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Quick take: More headwinds for Singapore manufacturing signal lower 2015 growth: UOB
UOB economists are expecting more headwinds for Singapore's manufacturing sector.
Earlier on Thursday, the Economic Development Board (EDB) said industrial production (IP) fell 3.6 per cent year-on-year in February. This was worse than the consensus estimate of a 2.2 per cent year-on-year contraction. Excluding biomedical manufacturing, output fell 3.9 per cent from a year ago.
On a seasonally adjusted month-on-month basis, manufacturing output increased 4.1 per cent in February 2015, compared to January 2015. Excluding biomedical manufacturing, output grew 1.1 per cent.
"Due to the Chinese New Year falling in February this year, compared to January in 2014, most clusters contracted on a year-on-year basis as having fewer working days in February this year meant that production values could not keep up the same pace. Only the general manufacturing cluster experienced a 1.3 per cent year on year increase due to the growth in the food, beverages & tobacco segment from higher festive demand,'' said UOB economists Francis Tan and Jimmy Koh.
Taking away the Chinese New Year effect, they said Singapore's IP has started off on a weaker-than expected footing as it fell by a cumulative 1.1 per cent year-on-year in the January-February period.
"Over the next few months, we expect several headwinds to manufacturing activities,'' they said.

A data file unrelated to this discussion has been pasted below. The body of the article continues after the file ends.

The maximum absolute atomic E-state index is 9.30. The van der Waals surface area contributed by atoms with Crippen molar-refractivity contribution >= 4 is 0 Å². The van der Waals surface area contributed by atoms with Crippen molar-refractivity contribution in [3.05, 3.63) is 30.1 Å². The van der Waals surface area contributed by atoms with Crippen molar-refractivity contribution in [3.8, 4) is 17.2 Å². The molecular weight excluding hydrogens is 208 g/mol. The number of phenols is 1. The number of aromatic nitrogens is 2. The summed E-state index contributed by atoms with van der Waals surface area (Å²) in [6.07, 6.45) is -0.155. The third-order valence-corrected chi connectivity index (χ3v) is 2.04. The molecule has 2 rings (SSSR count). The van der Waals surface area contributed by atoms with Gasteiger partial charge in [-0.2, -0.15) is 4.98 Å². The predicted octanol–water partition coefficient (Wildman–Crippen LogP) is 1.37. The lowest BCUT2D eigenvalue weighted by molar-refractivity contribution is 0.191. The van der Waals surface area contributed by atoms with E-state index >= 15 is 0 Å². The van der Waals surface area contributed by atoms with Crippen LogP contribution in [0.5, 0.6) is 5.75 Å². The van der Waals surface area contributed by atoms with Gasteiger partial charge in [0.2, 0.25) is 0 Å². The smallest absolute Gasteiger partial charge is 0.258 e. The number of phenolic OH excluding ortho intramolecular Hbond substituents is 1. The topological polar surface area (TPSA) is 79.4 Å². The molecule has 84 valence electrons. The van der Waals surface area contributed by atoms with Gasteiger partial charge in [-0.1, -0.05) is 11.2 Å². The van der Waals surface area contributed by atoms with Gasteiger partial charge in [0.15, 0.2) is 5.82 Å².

Weak economic conditions in both the Eurozone and Japan will continue to weigh on Singapore's manufacturing exports to these countries. This was already evident in Singapore's non-oil domestic exports (NODX), which fell 2.4 per cent year-on-year basis in the January-February period. Currency weakness in these two regions will also reduce Singapore's export competitiveness in the global market.
The still-low global oil prices could continue to impact the marine & offshore engineering and petrochemicals segments. Lastly, the tight labour market continues to plague manufacturers as they work around this issue while trying to improve labour productivity so as to reduce labour intensity, they said.
"In the near term, cyclical weakness in Singapore's largest GDP contributor by industry will likely prompt the authorities to adopt easier monetary stance," the UOB economists said.
"We think that the weakness, coupled with the SGD NEER trading quite close to the -2 per cent band recently, will see the MAS adopting a downward recentering of the SGD NEER midpoint by around 2 per cent in their April decision. We continue to see the USD/SGD trending higher to the 1.44 mark by end-2015.''
UOB has revised its 2015 IP growth forecast to 1.3 per cent, from 3.5 per cent earlier. It has also lowered its 2015 GDP growth forecast to 2.9 per cent, from 3.3 per cent earlier.